Culture and history: Essential partners in the conversation between religion and science

Norbert M. Samuelson

Research output: Contribution to journalArticle

4 Scopus citations

Abstract

In this essay I respond to John Caiazza's claim for the primacy of what he calls techno-secularism for understanding twentieth-century history. Using the examples of the Taiping Rebellion in nineteenth-century China and Zionism in twentieth-century Europe, I argue that the range of Caiazza's schema is confined solely to the Protestant West with little applicability to other national histories. I argue further for the lack of clarity and therefore the uselessness of the dichotomy of the secular and the religious for understanding human history. I claim instead that, while the category of technology and the institutions of religion are important determiners in human history, they need to be subsumed, without special status, within a broader set of interrelated factors called "culture." I appeal for the academic study of science and religion to give primacy for the near future to the history of science and religion over both theology and science.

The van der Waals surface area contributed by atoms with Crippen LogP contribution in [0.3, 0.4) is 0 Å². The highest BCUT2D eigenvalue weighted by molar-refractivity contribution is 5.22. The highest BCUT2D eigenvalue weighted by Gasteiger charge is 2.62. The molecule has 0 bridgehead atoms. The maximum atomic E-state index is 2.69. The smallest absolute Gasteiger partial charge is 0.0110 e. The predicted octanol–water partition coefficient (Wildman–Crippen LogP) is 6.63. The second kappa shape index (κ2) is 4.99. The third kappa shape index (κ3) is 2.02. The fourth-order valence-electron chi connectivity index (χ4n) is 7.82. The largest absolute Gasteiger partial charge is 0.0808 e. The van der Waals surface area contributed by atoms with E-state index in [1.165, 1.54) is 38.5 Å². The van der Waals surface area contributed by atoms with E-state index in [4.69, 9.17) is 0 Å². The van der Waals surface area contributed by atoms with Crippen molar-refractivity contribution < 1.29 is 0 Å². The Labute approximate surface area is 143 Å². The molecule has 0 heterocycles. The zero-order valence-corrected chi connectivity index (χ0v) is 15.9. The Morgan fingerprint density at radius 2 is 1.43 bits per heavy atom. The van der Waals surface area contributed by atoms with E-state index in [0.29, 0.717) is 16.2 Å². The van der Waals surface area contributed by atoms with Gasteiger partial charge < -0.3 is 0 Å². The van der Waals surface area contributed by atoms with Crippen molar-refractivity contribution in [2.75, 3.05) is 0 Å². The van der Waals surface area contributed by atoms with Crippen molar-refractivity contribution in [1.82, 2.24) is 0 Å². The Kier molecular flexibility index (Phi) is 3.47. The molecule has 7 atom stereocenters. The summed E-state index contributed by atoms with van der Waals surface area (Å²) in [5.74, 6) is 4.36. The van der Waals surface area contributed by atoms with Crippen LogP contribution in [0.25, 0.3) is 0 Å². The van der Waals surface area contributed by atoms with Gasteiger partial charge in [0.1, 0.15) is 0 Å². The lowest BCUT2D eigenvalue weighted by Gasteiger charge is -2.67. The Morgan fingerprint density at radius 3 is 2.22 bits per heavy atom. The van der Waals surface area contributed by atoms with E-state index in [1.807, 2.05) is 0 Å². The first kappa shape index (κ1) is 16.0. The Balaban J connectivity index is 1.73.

Original languageEnglish (US)
Pages (from-to)335-350
Number of pages16
JournalZygon
Volume40
Issue number2
DOIs
StatePublished - Jun 1 2005

Keywords

  • China
  • Christianity
  • Conservative
  • Culture
  • Elite
  • Hong Xiu
  • Israel
  • John Caiazza
  • Liberal
  • Neo-Confucianism
  • Reform Judaism
  • Religious
  • Secular
  • Taiping
  • Techno-secularism
  • Technology
  • Values
  • Zionism

ASJC Scopus subject areas

  • Cultural Studies
  • Education
  • Religious studies

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